Data publication process
Persistent identifiers as a special feature of research data
How do I publish my own data?
What do "open" and "machine-readable" formats mean?

Data publication process

What is a publication process and what does Open Access publishing mean?
The National Research Data Initiative (TTA) enterprise architecture (version 0.94) defines the research data publication process as follows:

"Purpose: Processed, quality-assured data with metadata is published for general or restricted use. The use of data located elsewhere (e.g. in a "mandatory" international storage location for a specific discipline) is also made possible.

Included sub-processes:
listing of data in a catalogue
assigning an identifier to the data.

End result:
Data that can be reused. Data is publicly available or at least made available to as large a number of users as possible in a clear, user-friendly form".

The Finnish Open Access Working Group explains the open availability of research results as follows: "The open access of research results is divided into two categories: the open availability of research publications and research data. In simplest terms, the open access publishing of research publications (articles, reports, monographs) involves the online publishing of publications "on the other end of a click": the right to freely read, copy, print and link entire scientific publications. Research results can be published online in "open access journals", or research results published elsewhere can be stored in open digital archives, i.e. they are parallel published in digital form (www.finnoa.fi)"

Even though the open availability of research data is important to scientific openness, it is a good idea to also give thought to the management of availability, for example using licenses. Publications must comply with ethical research principles, determining ownership and copyright issues involving the data and publications in advance. If necessary, researchers must retain sufficient copyrights for themselves in order to ensure open availability. Open access scientific publishing does not, however, compromise on quality assurance – the quality of scientific publications is ensured by means of peer review. "It must also be possible to trust openly available research data" (www.finnoa.fi).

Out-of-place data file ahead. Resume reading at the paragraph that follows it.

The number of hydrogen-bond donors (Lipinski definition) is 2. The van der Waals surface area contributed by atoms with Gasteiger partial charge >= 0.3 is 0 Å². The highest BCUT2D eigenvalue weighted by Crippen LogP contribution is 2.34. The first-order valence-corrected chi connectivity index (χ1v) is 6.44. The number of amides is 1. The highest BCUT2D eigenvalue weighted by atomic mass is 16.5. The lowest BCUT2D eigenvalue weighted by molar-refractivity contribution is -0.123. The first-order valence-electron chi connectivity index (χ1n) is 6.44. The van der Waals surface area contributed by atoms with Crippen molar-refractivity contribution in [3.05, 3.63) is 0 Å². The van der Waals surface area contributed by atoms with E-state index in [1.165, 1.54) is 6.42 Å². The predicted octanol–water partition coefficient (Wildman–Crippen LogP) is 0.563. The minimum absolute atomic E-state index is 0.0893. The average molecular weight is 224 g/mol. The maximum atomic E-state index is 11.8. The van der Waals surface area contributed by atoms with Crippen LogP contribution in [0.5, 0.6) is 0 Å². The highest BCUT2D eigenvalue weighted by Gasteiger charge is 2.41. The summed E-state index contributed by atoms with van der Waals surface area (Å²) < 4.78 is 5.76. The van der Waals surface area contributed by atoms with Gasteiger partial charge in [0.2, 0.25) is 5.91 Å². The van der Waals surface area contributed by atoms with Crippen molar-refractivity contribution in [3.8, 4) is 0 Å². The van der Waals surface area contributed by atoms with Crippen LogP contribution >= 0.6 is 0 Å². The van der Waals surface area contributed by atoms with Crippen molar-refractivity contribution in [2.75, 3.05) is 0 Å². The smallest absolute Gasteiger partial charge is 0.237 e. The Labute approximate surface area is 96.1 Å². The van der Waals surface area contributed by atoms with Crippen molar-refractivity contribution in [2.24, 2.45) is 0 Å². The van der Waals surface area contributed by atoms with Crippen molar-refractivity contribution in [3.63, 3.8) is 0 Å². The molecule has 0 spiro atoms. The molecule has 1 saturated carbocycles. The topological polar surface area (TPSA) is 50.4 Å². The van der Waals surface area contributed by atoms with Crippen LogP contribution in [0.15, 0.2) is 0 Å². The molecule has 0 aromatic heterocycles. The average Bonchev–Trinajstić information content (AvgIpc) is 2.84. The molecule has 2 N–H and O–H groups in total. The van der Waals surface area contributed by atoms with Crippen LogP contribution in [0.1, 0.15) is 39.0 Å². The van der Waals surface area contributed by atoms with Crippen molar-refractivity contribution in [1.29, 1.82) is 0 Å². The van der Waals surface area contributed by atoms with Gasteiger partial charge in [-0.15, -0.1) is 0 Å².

Persistent identifiers (PIDs) as a special feature of research data

A distinctive feature in the publishing of research data, as compared to, for example, administrative data, is the ability to use persistent identifiers when making references between data and publications. An essential part of publishing data is to make it as easy to find as possible, reaching those who are interested in precisely that data. The possibility to locate data  can be enhanced by technical solutions as well as through communication, i.e. by telling potential re-users  of its existence. (Poikola, Kola, Hintikka: Public Data, Ministry of Transport and Communications 2010).


How do I publish my own data?

The publishing process can be divided into the following phases:

1.    Choose and prepare your data
-    When choosing data to be published, you should start with data which is already in an easily publishable form or for which you know there is already interest for .
-    If desired, you can also contact the potential re-users of your data in advance. This can help you to choose the data to be published. (This is recommended in e.g.  the Open Knowledge Foundation Open data handbook.